While the white folks romped all around Wrightsville, segregation laws directed the black population to look elsewhere for recreational opportunities. In 1924 a multiracial group of Wilmington professionals built a resort for blacks on Shell Island, just across Queens Inlet from Wrightsville, and less than three years later the entire complex was completely destroyed by fire—a very suspicious fire, in the minds of many.
The resort of last resorts was a little further away and a lot harder to get to if you didn't have a car, but Seabreeze was the only other nonwhite beach option, about 12 miles south of downtown near Carolina Beach.
A new 25-room hotel built by Madam Victoria Lofton in 1924 was the start of great things to come on a tract of land that extended from the river to the sound. The land had been black-owned since Alexander Freeman, a freed slave, bought the former Sedgeley Abbey from a near-broke white man in 1855. Freeman initially purchased the house's 400-acre tract with an adjoining 300-acre beach tract and, by 1890, was the owner of 2,579 acres in the Federal Point Township. At his death in 1900 he had 11 children who laid claim to all of that property.
The Lofton Hotel and Dance Hall built a cement walk from the building to the water, and then a bigger house. Peter Simpson and his wife opened Simpson's Hotel, and development began to spring up all around. In May 1929 Frank Herring's seven-piece orchestra performed for the grand opening of the Russell Hotel.
Music at Seabreeze was a bit different from Wrightsville and Carolina Beach because it was black swing, rhythm and blues—in short, everything the white race rioters had so greatly feared a couple decades earlier. The dance moves seemed suggestive and the volume was cranked up to a level that could be heard for miles around. Then jukeboxes on Carolina Beach began to play a few records and the rest, as they say, is beach music history.
An old black-and-white photo of Seabreeze shows a line of small beach huts, none larger than a rabbit hutch, overlooking Myrtle Grove Sound. The Wilmington Bus Company received a franchise granted by the North Carolina Utilities Commission on May 23, 1925, to operate a bus line from Wilmington to Seabreeze.
Crabcakes and clam fritters were the house specialties, and Daley's Pier Restaurant was a prime spot for fishing and crabbing. Barbecue Sams kept a pig pen in the back yard to supply an open pit, and a full-blooded Indian known as Snakeman ran a small circus with a Ferris wheel, hobby horses, chair planes, a carousel and candy store. Bo Didley played to a packed house.
The music drifted for miles and Carolina Beach girls lined up to dance with a white boy known as Chicken Hicks who learned his moves in a black section of Durham. Predictably, the Carolina Beach Town Council passed an ordinance outlawing teenage jump joints, and many of them departed for Myrtle Beach, which now calls itself The Home of Beach Shag.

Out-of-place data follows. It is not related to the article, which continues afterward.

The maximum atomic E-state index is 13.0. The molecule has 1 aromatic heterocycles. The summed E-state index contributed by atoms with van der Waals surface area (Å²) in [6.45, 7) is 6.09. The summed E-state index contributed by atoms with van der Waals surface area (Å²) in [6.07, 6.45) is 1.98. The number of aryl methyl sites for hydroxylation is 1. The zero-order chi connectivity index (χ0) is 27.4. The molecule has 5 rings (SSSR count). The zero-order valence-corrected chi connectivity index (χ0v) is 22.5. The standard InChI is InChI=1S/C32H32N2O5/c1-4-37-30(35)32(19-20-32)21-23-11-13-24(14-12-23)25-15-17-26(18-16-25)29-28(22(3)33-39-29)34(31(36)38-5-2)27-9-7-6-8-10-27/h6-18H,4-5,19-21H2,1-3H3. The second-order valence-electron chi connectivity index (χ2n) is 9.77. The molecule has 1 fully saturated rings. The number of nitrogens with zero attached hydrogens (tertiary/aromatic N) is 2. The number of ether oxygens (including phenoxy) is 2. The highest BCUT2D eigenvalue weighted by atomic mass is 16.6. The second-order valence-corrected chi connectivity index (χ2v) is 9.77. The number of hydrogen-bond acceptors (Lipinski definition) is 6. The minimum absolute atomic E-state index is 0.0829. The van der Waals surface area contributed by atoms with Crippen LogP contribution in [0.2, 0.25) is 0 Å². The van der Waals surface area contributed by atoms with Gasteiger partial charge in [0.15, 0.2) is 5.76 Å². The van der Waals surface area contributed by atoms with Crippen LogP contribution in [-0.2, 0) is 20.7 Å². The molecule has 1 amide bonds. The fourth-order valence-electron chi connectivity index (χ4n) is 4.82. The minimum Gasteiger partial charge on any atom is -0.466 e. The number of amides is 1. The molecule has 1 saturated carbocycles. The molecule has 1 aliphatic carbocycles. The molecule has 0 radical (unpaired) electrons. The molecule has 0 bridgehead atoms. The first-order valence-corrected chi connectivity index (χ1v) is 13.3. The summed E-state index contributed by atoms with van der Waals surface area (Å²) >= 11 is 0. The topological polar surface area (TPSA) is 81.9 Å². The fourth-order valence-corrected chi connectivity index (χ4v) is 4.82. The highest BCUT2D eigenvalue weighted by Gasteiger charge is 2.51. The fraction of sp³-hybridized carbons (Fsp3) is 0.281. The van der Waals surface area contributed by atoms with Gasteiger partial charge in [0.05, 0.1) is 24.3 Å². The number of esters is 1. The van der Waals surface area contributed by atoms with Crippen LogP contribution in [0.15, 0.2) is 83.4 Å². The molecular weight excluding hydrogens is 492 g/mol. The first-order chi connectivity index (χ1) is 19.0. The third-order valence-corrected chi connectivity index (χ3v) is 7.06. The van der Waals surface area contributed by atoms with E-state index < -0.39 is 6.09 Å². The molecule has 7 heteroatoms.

Frank and Lulu Hill built the Monte Carlo by the Sea and people came by car and by bus, from New York and other distant points. On October 15, 1954, Hurricane Hazel made landfall, a category four storm with wind gusts reported in excess of 130 mph. It struck during high tide of a full moon creating storm surges of catastrophic proportions, completely wiping out Seabreeze, Carolina Beach and Kure Beach.
The difference between Seabreeze and everywhere else was its total lack of flood insurance and complete inability to access any kind of federal aid. Nevertheless the Hills salvaged building materials and by the following summer rebuilt the place with their own hands and reopened it for business. Then came Hurricane Diane in 1955, Helen in '58, Donna in '60 and Alma in '62.
The job that hurricanes started at Seabreeze was finished by integration. Blacks were finally allowed to cross, visit, swim, eat, drink, play the blues and shake their booties at any beach in the area, and Seabreeze went into its final meltdown. A few vestiges remain.
Freeman's Beach at the north end of Carolina Beach is still partially owned by Freeman family descendants, but is maintained and operated by Carolina Beach. In the 1980s Frank Hill erected a sign prohibiting jeeps, trucks, cars, bikes or dogs, and these are precisely the current inhabitants. Carolina Beach charges a fee for four-wheel drives that come to pitch tents, set camp fires, and flagrantly disregard the regulations that control the rest of the beach.
On the mainland side of Snow's Cut Bridge, Seabreeze Road is the last turn on the left before the bridge. A short distance down this road you'll find some disintegrating structures with signs on them, "L&R Lounge" and "Seabreeze Gentleman's Club." Put your ear to the ground and you'll no doubt hear that heavy bass beat still reverberating in the sand.